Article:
More than three months after the closure of schools because of the Coronavirus pandemic, teachers, parents and students gathered in a square of Bologna for a demonstration called by a nationwide network called “Priorità alla Scuola” (Make School a Priority) in more than 60 Italian towns, to demand that the government take this issue seriously and invest the resources required to reopen them.
Viaggio sonoro attraverso la DAD, la didattica a distanza, al tempo della pandemia di Coronavirus nella città di Napoli.
As summer comes to Puglia, in South Italy, increasing numbers of dead locusts can be found in the countryside. Gigantic swarms of these insects are currently wrecking havoc from East Africa to India and even Sardinia in what is quickly becoming a global crisis, and in the midst of a serious drought, the main trigger for this pest, farmers in the Mediterranean region are getting nervous.
On the 30th of May, the first public assembly after the outbreak of the Coronavirus pandemic was held in Napoli’s Piazza Plebiscito, gathering social movements, activists, art workers and many others for an afternoon of discussion on grassroots responses to the pandemic and the looming crisis.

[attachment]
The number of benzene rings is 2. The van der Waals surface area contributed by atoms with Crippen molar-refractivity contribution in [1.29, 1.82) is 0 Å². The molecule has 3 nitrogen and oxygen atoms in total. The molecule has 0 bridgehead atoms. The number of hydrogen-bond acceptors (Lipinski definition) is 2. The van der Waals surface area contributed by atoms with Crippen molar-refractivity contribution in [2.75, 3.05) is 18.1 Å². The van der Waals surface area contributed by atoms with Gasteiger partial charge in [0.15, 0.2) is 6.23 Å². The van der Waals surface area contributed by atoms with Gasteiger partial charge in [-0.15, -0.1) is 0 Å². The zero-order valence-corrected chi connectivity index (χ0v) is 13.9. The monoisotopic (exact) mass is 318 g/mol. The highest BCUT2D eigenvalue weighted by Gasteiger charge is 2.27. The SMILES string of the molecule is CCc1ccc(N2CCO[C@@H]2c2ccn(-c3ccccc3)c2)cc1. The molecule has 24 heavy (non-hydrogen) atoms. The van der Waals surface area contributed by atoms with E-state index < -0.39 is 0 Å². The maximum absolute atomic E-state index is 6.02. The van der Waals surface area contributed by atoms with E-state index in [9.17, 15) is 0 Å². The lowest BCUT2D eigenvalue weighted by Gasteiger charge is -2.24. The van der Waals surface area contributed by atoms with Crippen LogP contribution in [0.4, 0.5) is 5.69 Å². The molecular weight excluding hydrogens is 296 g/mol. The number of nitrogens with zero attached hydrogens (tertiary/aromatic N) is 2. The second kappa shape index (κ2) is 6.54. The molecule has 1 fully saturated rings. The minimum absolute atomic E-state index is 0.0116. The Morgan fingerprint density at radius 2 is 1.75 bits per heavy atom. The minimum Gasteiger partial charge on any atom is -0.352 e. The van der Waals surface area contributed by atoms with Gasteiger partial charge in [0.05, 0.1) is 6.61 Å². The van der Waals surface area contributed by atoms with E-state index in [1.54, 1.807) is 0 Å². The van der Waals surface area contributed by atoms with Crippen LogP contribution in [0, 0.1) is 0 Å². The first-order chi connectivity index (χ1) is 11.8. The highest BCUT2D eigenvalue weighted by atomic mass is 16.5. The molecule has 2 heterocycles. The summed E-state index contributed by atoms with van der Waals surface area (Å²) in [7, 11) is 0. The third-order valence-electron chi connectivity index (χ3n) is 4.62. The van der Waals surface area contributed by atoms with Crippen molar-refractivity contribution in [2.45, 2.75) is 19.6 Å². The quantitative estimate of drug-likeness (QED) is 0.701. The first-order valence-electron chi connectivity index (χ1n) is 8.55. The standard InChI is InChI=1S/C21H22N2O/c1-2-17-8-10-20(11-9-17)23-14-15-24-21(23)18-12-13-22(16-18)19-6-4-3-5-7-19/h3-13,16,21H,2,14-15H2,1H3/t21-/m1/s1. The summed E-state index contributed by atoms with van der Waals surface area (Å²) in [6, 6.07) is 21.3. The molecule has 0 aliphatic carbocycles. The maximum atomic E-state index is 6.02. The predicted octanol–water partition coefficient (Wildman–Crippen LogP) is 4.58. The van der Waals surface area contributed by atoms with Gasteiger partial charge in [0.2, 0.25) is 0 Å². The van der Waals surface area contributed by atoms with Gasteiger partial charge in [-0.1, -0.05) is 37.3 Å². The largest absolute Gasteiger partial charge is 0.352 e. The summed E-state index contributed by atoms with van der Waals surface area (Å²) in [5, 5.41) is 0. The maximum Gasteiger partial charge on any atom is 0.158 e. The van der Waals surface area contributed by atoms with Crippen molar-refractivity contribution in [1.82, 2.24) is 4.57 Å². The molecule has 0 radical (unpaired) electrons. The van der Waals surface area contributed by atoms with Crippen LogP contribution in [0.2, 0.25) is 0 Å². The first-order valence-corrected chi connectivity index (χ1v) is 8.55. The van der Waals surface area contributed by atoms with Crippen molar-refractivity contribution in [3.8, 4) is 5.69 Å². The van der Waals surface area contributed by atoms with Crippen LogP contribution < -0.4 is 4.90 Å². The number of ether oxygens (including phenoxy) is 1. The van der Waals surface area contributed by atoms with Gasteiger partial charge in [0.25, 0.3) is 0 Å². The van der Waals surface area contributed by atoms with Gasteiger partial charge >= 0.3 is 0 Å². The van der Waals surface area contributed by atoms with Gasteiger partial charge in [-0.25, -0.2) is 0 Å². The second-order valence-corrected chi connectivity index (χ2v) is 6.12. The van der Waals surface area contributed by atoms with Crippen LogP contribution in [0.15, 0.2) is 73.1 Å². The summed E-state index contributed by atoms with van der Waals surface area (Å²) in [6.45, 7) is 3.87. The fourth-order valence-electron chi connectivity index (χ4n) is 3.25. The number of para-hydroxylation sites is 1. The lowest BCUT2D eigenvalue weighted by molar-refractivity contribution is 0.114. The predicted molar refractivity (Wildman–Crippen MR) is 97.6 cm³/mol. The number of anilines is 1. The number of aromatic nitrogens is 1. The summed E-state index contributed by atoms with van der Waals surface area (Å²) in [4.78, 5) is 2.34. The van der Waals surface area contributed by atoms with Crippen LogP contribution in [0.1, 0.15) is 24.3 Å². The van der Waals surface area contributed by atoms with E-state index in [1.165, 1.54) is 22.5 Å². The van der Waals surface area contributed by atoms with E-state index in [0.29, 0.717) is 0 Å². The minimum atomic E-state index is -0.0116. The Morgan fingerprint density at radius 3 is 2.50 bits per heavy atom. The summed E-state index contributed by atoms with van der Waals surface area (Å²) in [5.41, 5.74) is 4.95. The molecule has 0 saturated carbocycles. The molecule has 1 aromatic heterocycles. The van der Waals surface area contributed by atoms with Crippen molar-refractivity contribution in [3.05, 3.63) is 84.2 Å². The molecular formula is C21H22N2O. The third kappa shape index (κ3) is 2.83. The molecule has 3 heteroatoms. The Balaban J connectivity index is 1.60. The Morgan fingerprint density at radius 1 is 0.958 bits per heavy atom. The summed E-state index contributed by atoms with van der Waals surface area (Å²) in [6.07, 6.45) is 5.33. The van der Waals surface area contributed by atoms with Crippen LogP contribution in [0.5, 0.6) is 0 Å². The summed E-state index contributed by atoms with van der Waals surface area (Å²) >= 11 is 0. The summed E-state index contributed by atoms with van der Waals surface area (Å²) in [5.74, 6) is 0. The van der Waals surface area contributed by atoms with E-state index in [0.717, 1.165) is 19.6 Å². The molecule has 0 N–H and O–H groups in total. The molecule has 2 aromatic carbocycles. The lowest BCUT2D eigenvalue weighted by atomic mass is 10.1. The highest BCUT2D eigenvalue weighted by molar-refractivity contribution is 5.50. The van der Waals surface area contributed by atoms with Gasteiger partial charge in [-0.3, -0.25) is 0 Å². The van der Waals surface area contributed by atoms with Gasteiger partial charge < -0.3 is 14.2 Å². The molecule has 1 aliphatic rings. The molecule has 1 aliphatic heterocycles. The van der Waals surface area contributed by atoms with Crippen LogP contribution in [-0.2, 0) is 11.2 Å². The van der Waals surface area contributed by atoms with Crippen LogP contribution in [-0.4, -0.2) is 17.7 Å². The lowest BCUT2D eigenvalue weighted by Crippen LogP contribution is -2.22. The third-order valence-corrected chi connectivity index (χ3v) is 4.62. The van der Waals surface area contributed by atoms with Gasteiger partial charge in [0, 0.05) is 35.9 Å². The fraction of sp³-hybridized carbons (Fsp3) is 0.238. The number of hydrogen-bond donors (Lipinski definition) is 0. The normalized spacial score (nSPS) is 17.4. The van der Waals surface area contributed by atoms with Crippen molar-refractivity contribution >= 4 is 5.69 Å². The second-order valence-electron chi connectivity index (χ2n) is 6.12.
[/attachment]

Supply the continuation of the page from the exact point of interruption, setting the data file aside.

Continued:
According to a recent report by the Polytechnic of Turin, if the current mindset on dealing with the Coronavirus pandemic persists, in the near future Italy might need millions of disposable, single-use breathing masks per month. We all know very well where these masks will go after being used once, and since wearing them might become compulsory at work, in shops, on public transport and even in the streets of our cities, we must learn how to make our own, re-usable masks, unless we want to discharge on Mother Nature the cost of yet another one of our collective delusions.